In these cases, you are sharing a server, but with far fewer people. From your perspective, it looks like you're getting your own server. You have a set amount of disk space (usually on a RAID array), a set amount of memory and sometimes a set amount of CPU power. In some cases, you use more CPU resources if they are available. For example, you're VPS is on a dual processor system and you are guaranteed 1/8th the CPU capacity. If you're running something CPU intensive, and there is available CPU that nobody else is using, you can use more than your allocated share.

With a VPS, you can have a choice of what operating system to run. It doesn't matter what OS the host server is running. You get full control over almost every aspect of the operating system, as if you had your own server. You do need to know how to manage your operating system and other server software. Some hosting companies will manage that for you as well for additional fees.

Dedicated Server

With a dedicated server, you are renting a server and everything that goes along with it to get it connected to the internet in a data center. Your hosting company is responsible for keeping your server hardware running and that your power and internet connection are up. They will install the base operating system, which may include some common server software, but after that you're on your own.

There are many packages available for dedicated hosting from single CPU Celeron Processors up to Dual Quad-Core systems.

You can have more than one server with any provider and in most cases, they will be able to set up a Virtual Private Network (VPN) for all your servers, so that you can communicate with them securely on the local network, and not have to use up your bandwidth allocation.

Managed Server

A managed server is similar to a dedicated server, but it also includes other Managed Services, to help those that can not, or do not want to maintain their own servers. Typical managed services include patching operating systems and server software so it's up to date, monitoring hardware health, replace failed drives, managing firewall settings and things of that nature. Different providers have different types (and quality) of service.

Prices can vary greatly, and unfortunately, price is not always a good indicator of quality. In general, managed servers are more expensive than dedicated servers, but that difference in price may be worth it if you don't know how to maintain your own system, or you would rather focus on building your applications or selling your services.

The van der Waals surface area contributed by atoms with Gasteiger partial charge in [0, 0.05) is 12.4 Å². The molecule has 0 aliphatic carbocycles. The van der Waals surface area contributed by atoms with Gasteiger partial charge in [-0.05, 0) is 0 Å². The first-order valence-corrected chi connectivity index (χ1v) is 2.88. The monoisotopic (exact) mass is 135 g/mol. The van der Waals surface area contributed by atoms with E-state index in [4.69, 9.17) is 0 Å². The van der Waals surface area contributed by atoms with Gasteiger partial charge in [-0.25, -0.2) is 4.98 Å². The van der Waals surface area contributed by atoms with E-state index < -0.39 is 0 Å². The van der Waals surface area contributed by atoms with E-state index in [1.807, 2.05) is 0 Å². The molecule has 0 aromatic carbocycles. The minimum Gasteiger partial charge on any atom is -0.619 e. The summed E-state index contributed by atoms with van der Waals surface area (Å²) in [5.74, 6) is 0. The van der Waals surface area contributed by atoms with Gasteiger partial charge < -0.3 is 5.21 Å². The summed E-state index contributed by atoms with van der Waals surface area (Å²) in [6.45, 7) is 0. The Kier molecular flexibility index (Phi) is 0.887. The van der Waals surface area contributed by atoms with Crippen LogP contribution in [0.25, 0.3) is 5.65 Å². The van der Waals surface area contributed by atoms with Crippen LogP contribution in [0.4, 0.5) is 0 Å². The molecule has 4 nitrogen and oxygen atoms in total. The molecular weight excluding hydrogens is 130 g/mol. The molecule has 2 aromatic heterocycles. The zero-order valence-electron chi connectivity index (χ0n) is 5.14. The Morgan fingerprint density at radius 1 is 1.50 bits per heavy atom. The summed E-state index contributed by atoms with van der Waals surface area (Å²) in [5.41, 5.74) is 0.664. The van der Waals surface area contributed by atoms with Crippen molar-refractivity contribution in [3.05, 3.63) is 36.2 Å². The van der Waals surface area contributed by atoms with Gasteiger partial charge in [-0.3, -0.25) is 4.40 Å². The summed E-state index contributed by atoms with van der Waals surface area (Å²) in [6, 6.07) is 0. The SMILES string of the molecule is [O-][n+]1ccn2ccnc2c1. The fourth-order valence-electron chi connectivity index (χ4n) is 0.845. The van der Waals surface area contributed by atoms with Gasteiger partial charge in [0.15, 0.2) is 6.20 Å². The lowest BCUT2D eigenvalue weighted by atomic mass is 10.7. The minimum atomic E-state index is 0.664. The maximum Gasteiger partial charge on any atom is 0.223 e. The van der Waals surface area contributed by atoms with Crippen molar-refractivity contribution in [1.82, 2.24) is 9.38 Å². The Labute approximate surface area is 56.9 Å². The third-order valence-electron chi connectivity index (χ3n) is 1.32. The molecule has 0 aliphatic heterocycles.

Just like with dedicated hosting, most providers can set up a VPN if you have multiple servers.


With colocation, your provider will give you space in their data center, and a connection to their network. You need to provide the physical server, and everything that goes on top of it such as the operating system and other server software.

If something fails on your server, such as a hard drive, it's up to you to go and change it. Many data centers will give you hands on support options for an hourly fee. If you want to upgrade the CPUs, you can ship the CPUs to them, you power off your server, and they'll do physical work of replacing the CPU. Some will even offer support for certain operating systems and other hardware.

You can get colocation packages for as little as one server or as much as a cage full of racks. If you have multiple servers, most colocation providers can set up a VLAN (virtual local area network) so that you can communicate with your other servers privately. At some point, if you have many servers, you will want to look into getting your own networking equipment such as a switch and firewall.

With colocation, you pay for space, power and networking. You can put in a single Celeron server or a 4-way Quad Core Opteron Server and pay roughly the same. I say roughly because if you have a lot of CPUs, drives and memory you will need more electrical power and may need to pay extra. With a dedicated server, you'd be paying hundreds of dollars more.
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Ricardo said...

Thanks for the detailed info - I came here from garagedc.blogspot because I was searching for data center information and this post certainly cleared up some "colocation" questions I had. Thanks!